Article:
Recently I completed my 7th Toastmasters speech. This speech was my “research speech” so I had multiple sources! But the story that captured my audience was a concept I called “Sideways Listening”. This kind of listening can be both positive and negative.
Are you a Sideways Listener?
We often are pretending to listen – when our minds are doing something else! This can damage our personal and professional relationships. I starting learning my lesson about listening (and continue to learn) several years ago.
Tiffany became part of my life at six. My youngest step-daughter (now an adult) had this tiny little “Minnie Mouse” voice which my red personality (ask me about the Color Code!) did not respond as graciously as it should have. I realized this was not helping me be an aware stepparent nor helping her to feel heard. So, I taught her to:
- Make me stop whatever I was doing (and I gave her permission to feel like this was ok to do anytime she needed to)
- Have me look directly at her
This was her assurance I would Comprehend, Retain and Respond to what she was saying (Click Here for more about Active Listening). It had a very positive impact on our relationship and my effectiveness as a full-time step-parent.
Can Sideways listening also be a good thing?
Yes! This can actually be an opportunity in our relationships to build rapport and provide people an opportunity to speak with less pressure (The Power of Sideways Listening). The author talks about the benefit of “car conversations” with her children where they were more inclined to connect because the encounter was not actually face-to-face. Kids are often in the back of the car (or in my case, the 13 year-old grandson is loving the shotgun seat!). It allows the person speaking to confide in a more indirect way, and this can be effective in both personal and professional situations. “It’s about positioning ….so people feel more relaxed, and it’s much more helpful in getting them to talk more freely.” This harks back to a concept I’ve read about for years about developing rapport by meeting someone on the same side of the desk – versus the opposition sitting across from someone.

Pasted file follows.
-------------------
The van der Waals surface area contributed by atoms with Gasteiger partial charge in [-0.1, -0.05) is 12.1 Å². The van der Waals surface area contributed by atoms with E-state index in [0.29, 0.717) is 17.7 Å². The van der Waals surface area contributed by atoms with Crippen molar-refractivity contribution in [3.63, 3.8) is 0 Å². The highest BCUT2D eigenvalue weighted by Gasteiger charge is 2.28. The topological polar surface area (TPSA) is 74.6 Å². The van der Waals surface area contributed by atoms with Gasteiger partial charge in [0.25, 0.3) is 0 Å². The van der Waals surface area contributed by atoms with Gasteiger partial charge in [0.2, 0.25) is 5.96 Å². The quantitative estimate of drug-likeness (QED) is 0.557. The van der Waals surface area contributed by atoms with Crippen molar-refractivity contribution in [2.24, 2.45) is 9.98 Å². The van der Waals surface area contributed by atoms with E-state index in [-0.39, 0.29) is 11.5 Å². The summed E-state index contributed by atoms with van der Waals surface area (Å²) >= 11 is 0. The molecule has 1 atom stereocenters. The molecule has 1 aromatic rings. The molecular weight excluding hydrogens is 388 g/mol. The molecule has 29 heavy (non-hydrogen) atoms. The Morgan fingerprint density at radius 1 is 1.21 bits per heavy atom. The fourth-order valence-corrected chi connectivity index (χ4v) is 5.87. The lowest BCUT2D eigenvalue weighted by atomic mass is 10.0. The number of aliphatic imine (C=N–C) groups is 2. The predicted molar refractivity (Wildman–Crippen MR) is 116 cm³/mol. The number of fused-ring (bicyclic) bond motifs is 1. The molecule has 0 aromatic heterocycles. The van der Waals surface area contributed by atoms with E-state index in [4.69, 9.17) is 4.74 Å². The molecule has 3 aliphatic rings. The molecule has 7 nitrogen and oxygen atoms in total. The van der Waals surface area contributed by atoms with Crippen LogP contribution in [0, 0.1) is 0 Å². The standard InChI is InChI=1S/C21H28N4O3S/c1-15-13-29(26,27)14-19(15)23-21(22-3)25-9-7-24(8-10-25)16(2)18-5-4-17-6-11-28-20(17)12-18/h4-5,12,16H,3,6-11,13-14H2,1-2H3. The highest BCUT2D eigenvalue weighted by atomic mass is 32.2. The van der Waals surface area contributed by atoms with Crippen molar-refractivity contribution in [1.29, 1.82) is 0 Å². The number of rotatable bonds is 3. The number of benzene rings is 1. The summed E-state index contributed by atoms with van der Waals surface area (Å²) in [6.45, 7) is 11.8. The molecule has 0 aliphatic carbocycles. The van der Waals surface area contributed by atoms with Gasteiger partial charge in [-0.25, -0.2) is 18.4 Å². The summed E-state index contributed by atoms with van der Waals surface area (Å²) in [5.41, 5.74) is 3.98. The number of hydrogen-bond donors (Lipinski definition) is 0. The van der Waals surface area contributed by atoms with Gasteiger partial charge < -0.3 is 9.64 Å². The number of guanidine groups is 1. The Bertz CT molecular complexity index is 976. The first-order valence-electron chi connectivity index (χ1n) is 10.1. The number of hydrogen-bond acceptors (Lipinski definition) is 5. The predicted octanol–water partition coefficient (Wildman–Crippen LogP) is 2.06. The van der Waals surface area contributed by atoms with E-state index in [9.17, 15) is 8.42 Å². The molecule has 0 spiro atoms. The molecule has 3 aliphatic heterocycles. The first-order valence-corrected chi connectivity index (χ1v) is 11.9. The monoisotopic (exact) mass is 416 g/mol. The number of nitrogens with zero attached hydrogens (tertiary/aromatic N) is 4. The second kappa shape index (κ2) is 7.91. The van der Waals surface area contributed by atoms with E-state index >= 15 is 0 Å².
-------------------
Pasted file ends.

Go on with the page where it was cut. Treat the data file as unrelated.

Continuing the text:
With the ubiquitous distractions we experience daily, maintaining and improving our listening skills will always serve us better. Whatever strategy you choose, I challenge you to make sure that voice is heard – even if it sounds like Minnie Mouse.